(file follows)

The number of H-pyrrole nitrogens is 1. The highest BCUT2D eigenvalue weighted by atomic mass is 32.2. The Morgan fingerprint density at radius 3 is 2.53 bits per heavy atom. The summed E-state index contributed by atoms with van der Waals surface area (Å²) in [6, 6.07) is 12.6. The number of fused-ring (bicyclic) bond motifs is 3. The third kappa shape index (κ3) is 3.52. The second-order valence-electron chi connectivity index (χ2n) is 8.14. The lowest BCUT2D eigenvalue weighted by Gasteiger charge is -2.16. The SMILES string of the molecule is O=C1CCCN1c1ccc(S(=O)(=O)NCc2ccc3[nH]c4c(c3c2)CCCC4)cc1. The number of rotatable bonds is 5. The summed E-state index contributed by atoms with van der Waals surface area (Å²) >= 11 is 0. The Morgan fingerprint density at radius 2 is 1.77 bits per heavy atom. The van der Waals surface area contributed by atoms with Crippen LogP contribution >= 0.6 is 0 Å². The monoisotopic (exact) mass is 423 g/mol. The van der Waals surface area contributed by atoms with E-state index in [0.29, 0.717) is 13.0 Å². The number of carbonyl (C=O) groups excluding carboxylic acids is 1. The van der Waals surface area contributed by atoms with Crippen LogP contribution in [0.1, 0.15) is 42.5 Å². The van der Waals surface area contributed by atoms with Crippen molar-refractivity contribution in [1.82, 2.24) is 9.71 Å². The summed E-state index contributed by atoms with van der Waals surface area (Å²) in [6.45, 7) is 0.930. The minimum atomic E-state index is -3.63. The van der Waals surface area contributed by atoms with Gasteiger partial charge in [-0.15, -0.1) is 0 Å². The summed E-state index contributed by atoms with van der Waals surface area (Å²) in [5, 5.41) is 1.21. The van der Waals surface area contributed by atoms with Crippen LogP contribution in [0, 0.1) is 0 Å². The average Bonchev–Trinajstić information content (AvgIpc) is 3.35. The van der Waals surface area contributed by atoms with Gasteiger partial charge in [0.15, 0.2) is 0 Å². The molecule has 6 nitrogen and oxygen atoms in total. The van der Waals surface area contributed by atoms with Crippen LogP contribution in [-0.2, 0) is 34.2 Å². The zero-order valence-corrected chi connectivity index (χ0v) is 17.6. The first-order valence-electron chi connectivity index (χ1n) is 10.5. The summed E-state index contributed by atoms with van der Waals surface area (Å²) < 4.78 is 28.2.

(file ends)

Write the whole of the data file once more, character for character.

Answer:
The number of H-pyrrole nitrogens is 1. The highest BCUT2D eigenvalue weighted by atomic mass is 32.2. The Morgan fingerprint density at radius 3 is 2.53 bits per heavy atom. The summed E-state index contributed by atoms with van der Waals surface area (Å²) in [6, 6.07) is 12.6. The number of fused-ring (bicyclic) bond motifs is 3. The third kappa shape index (κ3) is 3.52. The second-order valence-electron chi connectivity index (χ2n) is 8.14. The lowest BCUT2D eigenvalue weighted by Gasteiger charge is -2.16. The SMILES string of the molecule is O=C1CCCN1c1ccc(S(=O)(=O)NCc2ccc3[nH]c4c(c3c2)CCCC4)cc1. The number of rotatable bonds is 5. The summed E-state index contributed by atoms with van der Waals surface area (Å²) >= 11 is 0. The Morgan fingerprint density at radius 2 is 1.77 bits per heavy atom. The van der Waals surface area contributed by atoms with Crippen LogP contribution >= 0.6 is 0 Å². The monoisotopic (exact) mass is 423 g/mol. The van der Waals surface area contributed by atoms with E-state index in [0.29, 0.717) is 13.0 Å². The number of carbonyl (C=O) groups excluding carboxylic acids is 1. The van der Waals surface area contributed by atoms with Crippen LogP contribution in [0.1, 0.15) is 42.5 Å². The van der Waals surface area contributed by atoms with Crippen molar-refractivity contribution in [1.82, 2.24) is 9.71 Å². The summed E-state index contributed by atoms with van der Waals surface area (Å²) in [6.45, 7) is 0.930. The minimum atomic E-state index is -3.63. The van der Waals surface area contributed by atoms with Gasteiger partial charge in [-0.15, -0.1) is 0 Å². The summed E-state index contributed by atoms with van der Waals surface area (Å²) in [5, 5.41) is 1.21. The van der Waals surface area contributed by atoms with Crippen LogP contribution in [0, 0.1) is 0 Å². The average Bonchev–Trinajstić information content (AvgIpc) is 3.35. The van der Waals surface area contributed by atoms with Gasteiger partial charge in [0.15, 0.2) is 0 Å². The molecule has 6 nitrogen and oxygen atoms in total. The van der Waals surface area contributed by atoms with Crippen LogP contribution in [-0.2, 0) is 34.2 Å². The zero-order valence-corrected chi connectivity index (χ0v) is 17.6. The first-order valence-electron chi connectivity index (χ1n) is 10.5. The summed E-state index contributed by atoms with van der Waals surface area (Å²) < 4.78 is 28.2.